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The shine given to the surface of a stone -either by rubbing it with grit or powder, or against another stone - is its polish. Dark-coloured gemstones and those that are translucent or opaque, for instance opal and turquoise, are often polished rather than faceted, as are organic gems. They may be polished as beads or as flat pieces to be used in inlay work, or cut en cabochon with a smooth, rounded surface and usually a highly polished domed top and flat base. The polishing of stones, is accomplished by the use of very finely powdered abrasives such as corundum powder, tripoli, pumice, putty powder, etc. Each gem material requires special treatment to obtain the best results. The polishing powder should not be quite as hard as the material to be polished, else it may grind rather than polish. The material is used with water or oil to give it a creamy consistency. It is backed by laps of different materials for different purposes. Thus, when backed by a fairly hard metal even tripoli, although much softer, will polish sapphire. On a lap of wood, tripoli would fail to polish hard materials, but would polish amethyst or other quartz gem. A change of speed of the lap, too, changes the effect of the polishing material. The polishing material has to be of a uniform size, preferably water floated or oil floated, to give good results. The lap has to be kept flat and true and the stone must be properly held, or the flatness of the facets, upon which brilliancy depends in part, will be destroyed during the polishing. The softer materials, such as opal, require treatment more like that accorded cut glass, and soft abrasive powders, such as pumice, suffice to polish them. Probably hardly two lapidaries would work exactly alike in their treatment of precious stones, & each guards his secrets, yet all use approximately similar general methods. Some have devised mechanical holders which permit the repeated cutting of stones to exactly the same angles, and that, too, with an accurate knowledge of the angles used. These angles can be definitely altered for different materials, according to their refractive indices. Other lapidaries produce very fine results by purely hand methods.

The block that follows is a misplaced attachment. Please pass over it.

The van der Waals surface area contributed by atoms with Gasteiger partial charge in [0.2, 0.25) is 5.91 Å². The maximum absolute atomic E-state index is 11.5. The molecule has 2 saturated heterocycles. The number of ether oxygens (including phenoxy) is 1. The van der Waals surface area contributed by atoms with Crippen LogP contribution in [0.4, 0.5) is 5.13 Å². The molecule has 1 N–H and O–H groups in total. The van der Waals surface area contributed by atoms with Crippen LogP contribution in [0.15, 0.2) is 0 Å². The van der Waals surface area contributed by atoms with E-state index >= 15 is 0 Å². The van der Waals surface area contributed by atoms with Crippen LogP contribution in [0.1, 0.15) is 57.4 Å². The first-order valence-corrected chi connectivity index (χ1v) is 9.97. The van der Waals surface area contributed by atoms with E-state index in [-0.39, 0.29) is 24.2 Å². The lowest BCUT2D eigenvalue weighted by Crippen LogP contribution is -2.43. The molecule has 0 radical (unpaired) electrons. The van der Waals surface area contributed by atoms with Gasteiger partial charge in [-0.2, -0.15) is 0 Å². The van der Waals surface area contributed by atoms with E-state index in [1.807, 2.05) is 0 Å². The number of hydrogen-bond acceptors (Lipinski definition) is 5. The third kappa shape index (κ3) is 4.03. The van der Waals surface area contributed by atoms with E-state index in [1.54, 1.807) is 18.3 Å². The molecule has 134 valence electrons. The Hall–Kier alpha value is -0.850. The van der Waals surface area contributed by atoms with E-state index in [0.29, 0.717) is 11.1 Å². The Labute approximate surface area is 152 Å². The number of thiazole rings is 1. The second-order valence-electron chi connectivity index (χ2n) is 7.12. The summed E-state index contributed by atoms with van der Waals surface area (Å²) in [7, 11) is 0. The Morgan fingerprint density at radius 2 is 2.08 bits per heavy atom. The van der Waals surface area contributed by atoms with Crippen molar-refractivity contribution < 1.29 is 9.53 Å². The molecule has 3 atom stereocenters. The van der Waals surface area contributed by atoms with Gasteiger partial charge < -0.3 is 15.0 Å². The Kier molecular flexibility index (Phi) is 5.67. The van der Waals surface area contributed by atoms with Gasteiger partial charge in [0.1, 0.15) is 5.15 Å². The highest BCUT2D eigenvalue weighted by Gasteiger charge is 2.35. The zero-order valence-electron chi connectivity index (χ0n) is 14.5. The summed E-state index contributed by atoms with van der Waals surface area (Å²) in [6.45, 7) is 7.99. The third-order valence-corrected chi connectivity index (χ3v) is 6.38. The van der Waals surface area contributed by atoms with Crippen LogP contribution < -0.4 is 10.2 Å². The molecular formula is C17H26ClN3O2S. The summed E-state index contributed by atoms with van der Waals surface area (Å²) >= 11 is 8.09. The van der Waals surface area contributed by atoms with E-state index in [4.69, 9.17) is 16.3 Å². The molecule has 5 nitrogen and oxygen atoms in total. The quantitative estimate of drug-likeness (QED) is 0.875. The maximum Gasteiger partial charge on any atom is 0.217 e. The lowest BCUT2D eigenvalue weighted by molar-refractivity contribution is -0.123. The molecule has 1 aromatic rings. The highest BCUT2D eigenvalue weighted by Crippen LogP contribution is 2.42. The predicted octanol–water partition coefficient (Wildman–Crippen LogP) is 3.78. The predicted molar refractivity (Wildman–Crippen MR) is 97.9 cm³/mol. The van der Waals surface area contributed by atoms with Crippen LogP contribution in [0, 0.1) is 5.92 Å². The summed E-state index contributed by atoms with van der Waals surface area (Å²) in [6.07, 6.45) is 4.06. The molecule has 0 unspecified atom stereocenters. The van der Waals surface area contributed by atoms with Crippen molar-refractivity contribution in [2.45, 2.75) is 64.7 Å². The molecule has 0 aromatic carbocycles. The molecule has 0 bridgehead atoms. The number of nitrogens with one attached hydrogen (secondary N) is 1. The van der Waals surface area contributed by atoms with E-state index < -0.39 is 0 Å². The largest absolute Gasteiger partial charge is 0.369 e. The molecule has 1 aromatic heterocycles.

Motor - driven tumbling drum for polishing

Carving & engraving

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